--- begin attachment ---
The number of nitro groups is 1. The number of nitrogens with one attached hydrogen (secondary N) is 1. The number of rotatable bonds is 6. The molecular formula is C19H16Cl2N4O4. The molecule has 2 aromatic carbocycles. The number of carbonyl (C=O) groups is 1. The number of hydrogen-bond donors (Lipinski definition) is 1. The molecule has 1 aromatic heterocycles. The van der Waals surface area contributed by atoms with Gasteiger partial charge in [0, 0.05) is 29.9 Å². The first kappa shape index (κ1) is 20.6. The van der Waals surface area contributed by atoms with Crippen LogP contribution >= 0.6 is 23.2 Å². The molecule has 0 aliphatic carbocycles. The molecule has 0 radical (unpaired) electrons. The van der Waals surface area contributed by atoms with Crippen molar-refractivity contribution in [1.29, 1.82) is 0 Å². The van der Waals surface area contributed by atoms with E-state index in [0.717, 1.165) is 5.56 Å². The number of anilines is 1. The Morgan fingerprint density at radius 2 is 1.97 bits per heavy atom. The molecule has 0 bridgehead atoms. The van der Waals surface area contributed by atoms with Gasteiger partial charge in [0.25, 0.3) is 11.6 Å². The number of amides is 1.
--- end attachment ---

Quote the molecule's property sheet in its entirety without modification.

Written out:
The number of nitro groups is 1. The number of nitrogens with one attached hydrogen (secondary N) is 1. The number of rotatable bonds is 6. The molecular formula is C19H16Cl2N4O4. The molecule has 2 aromatic carbocycles. The number of carbonyl (C=O) groups is 1. The number of hydrogen-bond donors (Lipinski definition) is 1. The molecule has 1 aromatic heterocycles. The van der Waals surface area contributed by atoms with Gasteiger partial charge in [0, 0.05) is 29.9 Å². The first kappa shape index (κ1) is 20.6. The van der Waals surface area contributed by atoms with Crippen LogP contribution >= 0.6 is 23.2 Å². The molecule has 0 aliphatic carbocycles. The molecule has 0 radical (unpaired) electrons. The van der Waals surface area contributed by atoms with Crippen molar-refractivity contribution in [1.29, 1.82) is 0 Å². The van der Waals surface area contributed by atoms with E-state index in [0.717, 1.165) is 5.56 Å². The number of anilines is 1. The Morgan fingerprint density at radius 2 is 1.97 bits per heavy atom. The molecule has 0 bridgehead atoms. The van der Waals surface area contributed by atoms with Gasteiger partial charge in [0.25, 0.3) is 11.6 Å². The number of amides is 1.